Cal’s Jaylen Brown wins Freshman of the Week, in top 10 of Frosh Watch

We here at CBS Sports have once again teamed up with the United States Basketball Writers Association and its Integris Wayman Tisdale Freshman of the Year Award, meaning our weekly feature on the best freshman in the country will work hand in hand with the Tisdale committee and the USBWA. The winner of the award will be announced in March, while a ceremony for all USBWA honors will take place in early April.

CBS Sports Freshman of the Week for Feb. 23-29: California’s Jaylen Brown.

Cal is now a lock to make the NCAA Tournament, and the primary reason is Jaylen Brown. The bruising freshman led the Golden Bears to a sweep of USC and UCLA last week, improving Cal to 21-8 and matching the longest in-league win streak (seven games) in three seasons.

Brown — who had the most important month of any freshman in February, I think — averaged 17 points and nine rebounds in the USC and UCLA games. Brown is averaging 17.8 points and 5.9 boards in his last nine games. He constantly draws fouls and is involved in 31.2 percent of Cal’s possessions, per, which explains the stat like this: “A measure of personal possessions used while the player is on the court. [It] simply assigns credit or blame to a player when his actions end a possession, either by making a shot, missing a shot that isn’t rebounded by the offense, or committing a turnover.”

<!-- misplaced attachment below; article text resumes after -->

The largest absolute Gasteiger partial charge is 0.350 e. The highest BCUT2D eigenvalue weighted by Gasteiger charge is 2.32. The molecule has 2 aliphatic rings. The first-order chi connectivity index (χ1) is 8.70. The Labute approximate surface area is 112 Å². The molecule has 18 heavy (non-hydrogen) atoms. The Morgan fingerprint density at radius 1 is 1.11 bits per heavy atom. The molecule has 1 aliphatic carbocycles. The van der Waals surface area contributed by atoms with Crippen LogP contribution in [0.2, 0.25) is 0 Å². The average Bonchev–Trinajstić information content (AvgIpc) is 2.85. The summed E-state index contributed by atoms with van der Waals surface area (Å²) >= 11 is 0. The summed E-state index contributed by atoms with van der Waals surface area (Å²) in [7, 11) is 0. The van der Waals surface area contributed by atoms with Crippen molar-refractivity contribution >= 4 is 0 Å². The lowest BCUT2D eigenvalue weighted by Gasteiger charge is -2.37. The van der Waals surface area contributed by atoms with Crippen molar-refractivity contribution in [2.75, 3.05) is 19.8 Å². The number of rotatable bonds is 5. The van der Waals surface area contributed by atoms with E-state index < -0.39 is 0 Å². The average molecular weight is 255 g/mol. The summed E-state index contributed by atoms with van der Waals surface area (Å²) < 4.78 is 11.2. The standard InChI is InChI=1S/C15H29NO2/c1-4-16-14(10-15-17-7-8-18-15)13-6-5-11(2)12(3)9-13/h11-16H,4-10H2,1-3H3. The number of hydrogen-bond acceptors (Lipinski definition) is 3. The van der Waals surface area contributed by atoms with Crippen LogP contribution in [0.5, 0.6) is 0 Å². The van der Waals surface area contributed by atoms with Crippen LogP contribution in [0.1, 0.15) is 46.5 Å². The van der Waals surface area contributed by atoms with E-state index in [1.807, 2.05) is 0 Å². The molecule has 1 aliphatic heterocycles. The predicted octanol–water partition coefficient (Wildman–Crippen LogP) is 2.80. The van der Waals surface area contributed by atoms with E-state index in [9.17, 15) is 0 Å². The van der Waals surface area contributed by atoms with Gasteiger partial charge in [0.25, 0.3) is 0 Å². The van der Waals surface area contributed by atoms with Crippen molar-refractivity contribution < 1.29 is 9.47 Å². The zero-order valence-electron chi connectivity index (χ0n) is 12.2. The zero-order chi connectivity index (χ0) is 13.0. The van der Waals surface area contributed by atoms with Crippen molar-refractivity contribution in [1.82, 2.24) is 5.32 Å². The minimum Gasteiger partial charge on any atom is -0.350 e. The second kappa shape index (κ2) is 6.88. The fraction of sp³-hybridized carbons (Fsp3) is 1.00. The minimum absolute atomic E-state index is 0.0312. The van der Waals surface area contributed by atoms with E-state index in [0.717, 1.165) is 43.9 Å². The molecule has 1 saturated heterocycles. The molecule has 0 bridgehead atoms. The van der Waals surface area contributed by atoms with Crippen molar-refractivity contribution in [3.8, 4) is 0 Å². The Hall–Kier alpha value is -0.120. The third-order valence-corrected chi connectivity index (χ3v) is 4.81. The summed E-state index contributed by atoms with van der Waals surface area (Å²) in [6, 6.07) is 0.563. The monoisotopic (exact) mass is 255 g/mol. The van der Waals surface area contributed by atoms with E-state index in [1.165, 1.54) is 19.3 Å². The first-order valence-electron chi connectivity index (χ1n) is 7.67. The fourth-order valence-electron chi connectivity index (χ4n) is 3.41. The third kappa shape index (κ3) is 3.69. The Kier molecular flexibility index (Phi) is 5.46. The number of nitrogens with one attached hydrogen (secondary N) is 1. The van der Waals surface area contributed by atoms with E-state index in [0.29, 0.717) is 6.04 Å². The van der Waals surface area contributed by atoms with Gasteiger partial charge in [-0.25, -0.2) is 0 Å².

To be fair, Brown does turn it over a bit more than he should, but he’s becoming the alpha dog Cuonzo Martin needs in order to have Cal be a second-weekend threat in the NCAAs. Brown’s mounting performances have landed him in the Freshman of the Year Watch below, coming in at No. 10. With a big week, finishing as high as No. 8 in next Tuesday’s final Frosh Watch posting isn’t out of the question.

Cal finishes up its season this week with a tricky road trip: the Arizona schools. A split there, two wins in the Pac-12 Tournament and this team should be looking at a 5 seed, I think. Brown has become the best freshman in the league, and if February was any indication, March is about to get even better for him.

Jaylen Brown had perhaps the most important February of any freshman. (USATSI)

Below, the top 10 in our Freshman of the Year Watch.

(Quick key for two critical stats listed below: PER = player efficiency rating. ORtg = offensive rating. Explanations for both are in those links. Anything above 30 in PER is exceedingly good; topping 35 is elite. And anything above 120 in ORtg is undeniably great, while cracking 130 is absolutely remarkable.)



19.8 ppg, 11.6 rpg, 5.0 apg, 30.16 PER, 115.0 ORtg

Will be winning national Freshman of the Year, no matter what LSU does from here on out. The numbers across the board have been too good, too consistent, and Ingram and Murray — unless either guy averages 40 points in the next two games — aren’t going to make up the ground. If you missed it, I wrote about Simmons’ paradoxical season last week.

2 BRANDON INGRAM | Duke Blue Devils


17.0 ppg, 6.6 rpg, 1.4 bpg, 23.21 PER, 113.4 ORtg